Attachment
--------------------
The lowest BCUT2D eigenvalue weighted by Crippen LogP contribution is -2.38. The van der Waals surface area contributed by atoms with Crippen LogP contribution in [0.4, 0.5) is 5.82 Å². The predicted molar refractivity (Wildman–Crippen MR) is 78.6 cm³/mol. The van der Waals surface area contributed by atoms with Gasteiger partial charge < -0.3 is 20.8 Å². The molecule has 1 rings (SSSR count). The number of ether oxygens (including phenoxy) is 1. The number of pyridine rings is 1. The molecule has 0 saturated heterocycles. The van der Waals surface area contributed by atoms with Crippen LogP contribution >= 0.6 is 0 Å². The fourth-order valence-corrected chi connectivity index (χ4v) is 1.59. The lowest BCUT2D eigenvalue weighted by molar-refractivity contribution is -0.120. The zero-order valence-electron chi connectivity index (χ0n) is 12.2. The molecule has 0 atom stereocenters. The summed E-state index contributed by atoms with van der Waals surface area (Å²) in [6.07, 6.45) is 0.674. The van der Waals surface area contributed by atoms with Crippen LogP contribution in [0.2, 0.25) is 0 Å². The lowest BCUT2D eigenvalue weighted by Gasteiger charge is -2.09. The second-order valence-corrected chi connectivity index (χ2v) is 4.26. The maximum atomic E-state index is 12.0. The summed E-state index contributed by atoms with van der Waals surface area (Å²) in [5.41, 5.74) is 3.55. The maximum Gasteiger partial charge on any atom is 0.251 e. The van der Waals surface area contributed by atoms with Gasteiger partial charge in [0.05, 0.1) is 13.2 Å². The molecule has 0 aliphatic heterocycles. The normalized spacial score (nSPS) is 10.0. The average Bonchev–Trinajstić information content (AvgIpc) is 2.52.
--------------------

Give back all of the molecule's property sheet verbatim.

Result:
The lowest BCUT2D eigenvalue weighted by Crippen LogP contribution is -2.38. The van der Waals surface area contributed by atoms with Crippen LogP contribution in [0.4, 0.5) is 5.82 Å². The predicted molar refractivity (Wildman–Crippen MR) is 78.6 cm³/mol. The van der Waals surface area contributed by atoms with Gasteiger partial charge < -0.3 is 20.8 Å². The molecule has 1 rings (SSSR count). The number of ether oxygens (including phenoxy) is 1. The number of pyridine rings is 1. The molecule has 0 saturated heterocycles. The van der Waals surface area contributed by atoms with Crippen LogP contribution >= 0.6 is 0 Å². The fourth-order valence-corrected chi connectivity index (χ4v) is 1.59. The lowest BCUT2D eigenvalue weighted by molar-refractivity contribution is -0.120. The zero-order valence-electron chi connectivity index (χ0n) is 12.2. The molecule has 0 atom stereocenters. The summed E-state index contributed by atoms with van der Waals surface area (Å²) in [6.07, 6.45) is 0.674. The van der Waals surface area contributed by atoms with Crippen LogP contribution in [0.2, 0.25) is 0 Å². The lowest BCUT2D eigenvalue weighted by Gasteiger charge is -2.09. The second-order valence-corrected chi connectivity index (χ2v) is 4.26. The maximum atomic E-state index is 12.0. The summed E-state index contributed by atoms with van der Waals surface area (Å²) in [5.41, 5.74) is 3.55. The maximum Gasteiger partial charge on any atom is 0.251 e. The van der Waals surface area contributed by atoms with Gasteiger partial charge in [0.05, 0.1) is 13.2 Å². The molecule has 0 aliphatic heterocycles. The normalized spacial score (nSPS) is 10.0. The average Bonchev–Trinajstić information content (AvgIpc) is 2.52.